[10] Thomas H. Garver credits the term to Lee Friedlander; his source for the phrase is a quote in a brief biographical note about Friedlander accompanying a portfolio of reproductions in Contemporary Photographer, Vol. IV, no. 4 (Fall 1963), p. 15. See Garver, “Acknowledgments,” in the catalog 12 Photographers of the American Social Landscape (Waltham, MA: Rose Art Museum, Brandeis University, 1967), unpaginated.

[11] Undated, unnumbered one-page typescript on MoMA letterhead, from the archives of MoMA.

[12] The reference here is to a famous Winogrand image, “Central Park Zoo, New York City, 1967.”

[13] For Winogrand’s version of this pronouncement, see Dennis Longwell, “Monkeys Make the Problem More Difficult: A Collective Interview with Garry Winogrand,” in Peninah Petruck, ed., The Camera Viewed: Writings on Twentieth-Century Photography, Vol. II (New York: E. P. Dutton, 1979), pp. 118-128.

[14] See, for example, my essay “At Modern, Winogrand ‘Unedited'” in the New York Observer, Vol. 2, no. 28 (August 1, 1988), p. 10.

[15] Turner, op. cit., p. 18.

[16] For Arbus’s own ambivalent responses to participation in that show, see Bosworth, pp. 239-41, 245-49.

This post sponsored by an anonymous donation in memory of Miles Barth.

A. D. Coleman, Critical Focus, 1995Special offer: If you want me to either continue pursuing a particular subject or give you a break and (for one post) write on a topic — my choice — other than the current main story, make a donation of $50 via the PayPal widget below, indicating your preference in a note accompanying your donation. I’ll credit you as that new post’s sponsor, and link to a website of your choosing. Include  a note with your snail-mail address (or email it to me separately) for a free signed copy of my 1995 book Critical Focus!

Liu Xia catalog, 2012, coverBut wait! There’s more! Donate now and I’ll include a copy of The Silent Strength of Liu Xia, the catalog of the 2012-13 touring exhibition of photos by the dissident Chinese photographer, artist, and poet, currently in her sixth year of extralegal house arrest in Beijing. The only publication of her photographic work, it includes all 26 images in the exhibition, plus another 14 from the same series, along with essays by Guy Sorman, Andrew Nathan, and Cui Weiping, professor at the Beijing Film Academy.

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2 comments to New Documents, Revisited (a)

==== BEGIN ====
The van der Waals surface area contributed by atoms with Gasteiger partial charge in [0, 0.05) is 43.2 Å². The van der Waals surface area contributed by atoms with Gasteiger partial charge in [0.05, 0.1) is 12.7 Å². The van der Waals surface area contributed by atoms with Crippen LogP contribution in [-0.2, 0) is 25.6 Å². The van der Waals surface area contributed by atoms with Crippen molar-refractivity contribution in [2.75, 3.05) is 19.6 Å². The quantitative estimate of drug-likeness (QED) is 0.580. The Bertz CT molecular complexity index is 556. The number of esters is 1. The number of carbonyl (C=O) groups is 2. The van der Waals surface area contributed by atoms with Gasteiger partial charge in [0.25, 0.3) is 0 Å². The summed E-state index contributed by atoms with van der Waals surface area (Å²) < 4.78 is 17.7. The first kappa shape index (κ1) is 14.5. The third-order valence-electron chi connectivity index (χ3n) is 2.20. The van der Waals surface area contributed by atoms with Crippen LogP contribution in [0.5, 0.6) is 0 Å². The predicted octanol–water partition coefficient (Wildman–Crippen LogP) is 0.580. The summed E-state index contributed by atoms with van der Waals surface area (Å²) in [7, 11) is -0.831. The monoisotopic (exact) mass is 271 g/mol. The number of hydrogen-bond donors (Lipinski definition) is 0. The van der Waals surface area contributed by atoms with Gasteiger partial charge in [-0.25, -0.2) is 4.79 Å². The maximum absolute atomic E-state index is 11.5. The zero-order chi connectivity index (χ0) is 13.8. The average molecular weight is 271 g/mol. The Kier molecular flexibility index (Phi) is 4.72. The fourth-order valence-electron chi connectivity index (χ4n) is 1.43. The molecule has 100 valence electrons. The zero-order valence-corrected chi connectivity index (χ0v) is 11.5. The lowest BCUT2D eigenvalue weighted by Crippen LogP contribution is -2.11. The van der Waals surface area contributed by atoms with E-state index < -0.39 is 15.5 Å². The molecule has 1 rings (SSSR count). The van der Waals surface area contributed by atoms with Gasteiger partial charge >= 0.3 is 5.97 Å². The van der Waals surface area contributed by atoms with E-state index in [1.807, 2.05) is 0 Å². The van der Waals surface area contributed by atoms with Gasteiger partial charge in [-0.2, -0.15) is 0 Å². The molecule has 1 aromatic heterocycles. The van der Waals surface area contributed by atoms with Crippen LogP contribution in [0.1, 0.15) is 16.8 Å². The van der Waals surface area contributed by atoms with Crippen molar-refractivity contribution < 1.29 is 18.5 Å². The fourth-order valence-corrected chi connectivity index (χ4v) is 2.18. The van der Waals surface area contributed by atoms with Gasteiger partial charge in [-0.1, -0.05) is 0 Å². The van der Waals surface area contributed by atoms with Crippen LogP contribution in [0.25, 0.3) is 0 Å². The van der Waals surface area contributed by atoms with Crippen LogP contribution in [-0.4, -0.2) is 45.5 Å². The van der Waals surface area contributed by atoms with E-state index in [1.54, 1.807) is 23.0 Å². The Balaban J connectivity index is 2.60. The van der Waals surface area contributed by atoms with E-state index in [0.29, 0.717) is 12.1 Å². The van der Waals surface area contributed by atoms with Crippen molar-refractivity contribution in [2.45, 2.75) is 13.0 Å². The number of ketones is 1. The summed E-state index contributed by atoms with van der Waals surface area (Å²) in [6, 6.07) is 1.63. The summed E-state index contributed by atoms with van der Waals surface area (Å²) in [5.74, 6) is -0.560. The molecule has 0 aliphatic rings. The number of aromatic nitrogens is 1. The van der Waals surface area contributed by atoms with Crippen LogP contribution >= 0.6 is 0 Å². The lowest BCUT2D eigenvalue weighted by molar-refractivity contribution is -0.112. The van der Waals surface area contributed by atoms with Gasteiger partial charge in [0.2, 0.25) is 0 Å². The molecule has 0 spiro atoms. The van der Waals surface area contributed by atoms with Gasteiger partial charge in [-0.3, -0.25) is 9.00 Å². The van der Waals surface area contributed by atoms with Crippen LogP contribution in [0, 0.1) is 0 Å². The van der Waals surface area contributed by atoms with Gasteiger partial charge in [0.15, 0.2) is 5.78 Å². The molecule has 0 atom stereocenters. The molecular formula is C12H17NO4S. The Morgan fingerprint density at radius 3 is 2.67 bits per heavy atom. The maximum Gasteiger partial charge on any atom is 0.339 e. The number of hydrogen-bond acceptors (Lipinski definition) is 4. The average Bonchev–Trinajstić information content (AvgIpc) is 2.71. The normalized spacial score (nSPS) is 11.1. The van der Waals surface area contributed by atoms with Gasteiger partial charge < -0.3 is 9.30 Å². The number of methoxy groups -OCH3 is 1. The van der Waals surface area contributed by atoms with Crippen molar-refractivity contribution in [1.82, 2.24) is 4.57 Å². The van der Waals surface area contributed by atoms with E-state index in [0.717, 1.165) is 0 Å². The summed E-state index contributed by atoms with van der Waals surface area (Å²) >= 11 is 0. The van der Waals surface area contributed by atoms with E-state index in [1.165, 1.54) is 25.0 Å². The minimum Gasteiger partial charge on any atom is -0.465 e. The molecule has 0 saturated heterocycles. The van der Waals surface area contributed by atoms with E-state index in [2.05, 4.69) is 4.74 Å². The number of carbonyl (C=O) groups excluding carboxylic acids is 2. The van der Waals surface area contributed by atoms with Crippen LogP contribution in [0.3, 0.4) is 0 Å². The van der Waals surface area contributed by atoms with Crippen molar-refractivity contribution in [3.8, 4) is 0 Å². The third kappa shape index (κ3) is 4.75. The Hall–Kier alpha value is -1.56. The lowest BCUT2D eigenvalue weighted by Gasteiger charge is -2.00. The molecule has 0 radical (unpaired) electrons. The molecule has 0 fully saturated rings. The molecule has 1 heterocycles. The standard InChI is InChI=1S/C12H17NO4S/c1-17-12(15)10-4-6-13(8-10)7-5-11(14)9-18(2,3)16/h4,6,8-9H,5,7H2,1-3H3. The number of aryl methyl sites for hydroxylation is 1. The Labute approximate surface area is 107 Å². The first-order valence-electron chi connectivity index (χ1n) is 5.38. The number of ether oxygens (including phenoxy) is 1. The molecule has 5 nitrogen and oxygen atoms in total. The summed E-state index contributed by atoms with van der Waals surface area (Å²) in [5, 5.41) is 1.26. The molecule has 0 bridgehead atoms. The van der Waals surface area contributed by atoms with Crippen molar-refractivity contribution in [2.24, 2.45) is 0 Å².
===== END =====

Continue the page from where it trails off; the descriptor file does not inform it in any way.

• A David Wunsch

    AD: I enjoyed reading this post. Sometime I hope you might write on another topic which obsesses me: what the invention of digital photography has done to the medium. This is the elephant in our room. The digital camera has shifted the selection process from the moment of exposure to the photographer’s home/studio. In a way this was anticipated by Winogrand who left the world thousands of undeveloped images for humanity to search through. Winogrand invented digital photography while he was still shooting film.

    Another troubling topic is the decline of the print. I know a number of serious photographers who rarely make a print. One is expected to see and admire their digital output.

    The invention of the printing press spread literacy throughout what had largely been an illiterate Europe where the readers/writers had been the Roman Catholic clergy. The process took several centuries. Where only a few had been writers, everyone became by the early 19th century a writer. Now thanks to the digital camera and the smart phone everyone is a photographer. And yet, just as with writers, there are good photographers and ordinary ones.

    I recently came across an interesting quote from Thomas Mann: “a writer is someone for whom writing is hard.” I think if you substitute photographer for writer you get a useful definition.

    So, these are some random thoughts. Perhaps you might be interested in writing about some of them.

    An unrelated topic: I think that Arbus, Friedlander and Winogrand were all Jews. Historically, we’ve been alienated and troublemakers (think Freud, Marx, Einstein). Is there a connection with their photography ?

    ADW